After the release of The Wizard of Oz, studios around the world rushed to get their hands on Technicolor. During the 1940s, hundreds of Technicolor films were made — and people loved them.
However, the difficulty of producing them continued to annoy studios and filmmakers. By 1950, there were more than a few competitors carving out Technicolor’s market share. Films were starting to be shot in widescreen through processes like Cinemascope and VistaVision. If Technicolor was going to survive, it needed to adapt.
Enter Technirama: an anamorphic process with an aspect ratio of 2.35:1.
This next video shows us how the Technirama process was done and how it was different from its competitors:
End of an Era
The death of Technicolor
Technirama worked for a time, but it didn’t solve the challenges that the dye-transfer process presented. As the years went by, fewer and fewer movies used Technicolor. Two of the last movies to use the process were The Godfather and The Godfather: Part II — two of the best mafia movies of all-time.
Here’s director Francis Ford Coppola talking about his perspective on Technicolor. He reflects on what it was like to work with the company on films like Apocalypse Now and their instrumental aid in the restoration of his film The Cotton Club:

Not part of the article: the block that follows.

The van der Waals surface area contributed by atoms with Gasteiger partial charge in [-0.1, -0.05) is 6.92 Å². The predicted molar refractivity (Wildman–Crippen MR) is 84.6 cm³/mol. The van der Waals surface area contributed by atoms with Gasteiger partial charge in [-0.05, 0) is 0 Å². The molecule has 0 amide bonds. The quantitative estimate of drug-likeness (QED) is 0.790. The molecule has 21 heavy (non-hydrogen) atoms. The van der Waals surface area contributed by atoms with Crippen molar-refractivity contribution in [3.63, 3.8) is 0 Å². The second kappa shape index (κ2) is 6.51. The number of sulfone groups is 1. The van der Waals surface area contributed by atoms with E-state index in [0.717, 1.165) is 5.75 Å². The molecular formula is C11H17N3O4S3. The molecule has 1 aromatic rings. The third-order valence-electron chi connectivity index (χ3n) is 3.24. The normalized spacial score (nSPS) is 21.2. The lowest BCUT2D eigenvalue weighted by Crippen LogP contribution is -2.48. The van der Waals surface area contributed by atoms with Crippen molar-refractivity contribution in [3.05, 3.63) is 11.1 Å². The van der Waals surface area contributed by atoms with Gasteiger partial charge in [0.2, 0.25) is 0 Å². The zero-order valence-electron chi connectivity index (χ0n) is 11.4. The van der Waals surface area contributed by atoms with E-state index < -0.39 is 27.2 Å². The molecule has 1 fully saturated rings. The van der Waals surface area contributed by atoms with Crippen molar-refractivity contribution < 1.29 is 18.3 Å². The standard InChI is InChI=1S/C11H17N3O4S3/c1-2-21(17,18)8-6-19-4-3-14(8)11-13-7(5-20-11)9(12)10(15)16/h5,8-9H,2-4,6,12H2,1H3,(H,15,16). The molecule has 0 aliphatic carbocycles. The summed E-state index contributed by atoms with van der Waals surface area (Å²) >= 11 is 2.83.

So, what is Technicolor? To Coppola, “Technicolor was synonymous with quality.” The aesthetic of technicolor is one of the most revered in cinema history. Coincidentally, Technicolor faded away around the same time as the Hollywood New Wave did, which was a movement Coppola helped start.
In the end, Technicolor simply became a relic of another age. Today, dozens of Technicolor cameras still exist, dormant and rusty from lack of use. Most of the dye-transfer plants throughout the world have been shut down. Only a few still exist for archival purposes. In the 21st century, color in film typically falls under the domain of color grading and color correction.
Perhaps it’s nostalgia, perhaps it's the colors, perhaps it’s the films themselves. Whatever it is, this much remains certain: cinema wouldn’t be what it is today without Technicolor.
How to use color in film (FREE Ebook)
You may not be able to make a film in Technicolor anymore, but that doesn’t mean that there aren’t tools available to make great use of color in your films. Today, it’s easier than ever before to put your signature touch on the visuals. In this article, we look at 50+ examples of color palettes with films from David Fincher, Wes Anderson, and more.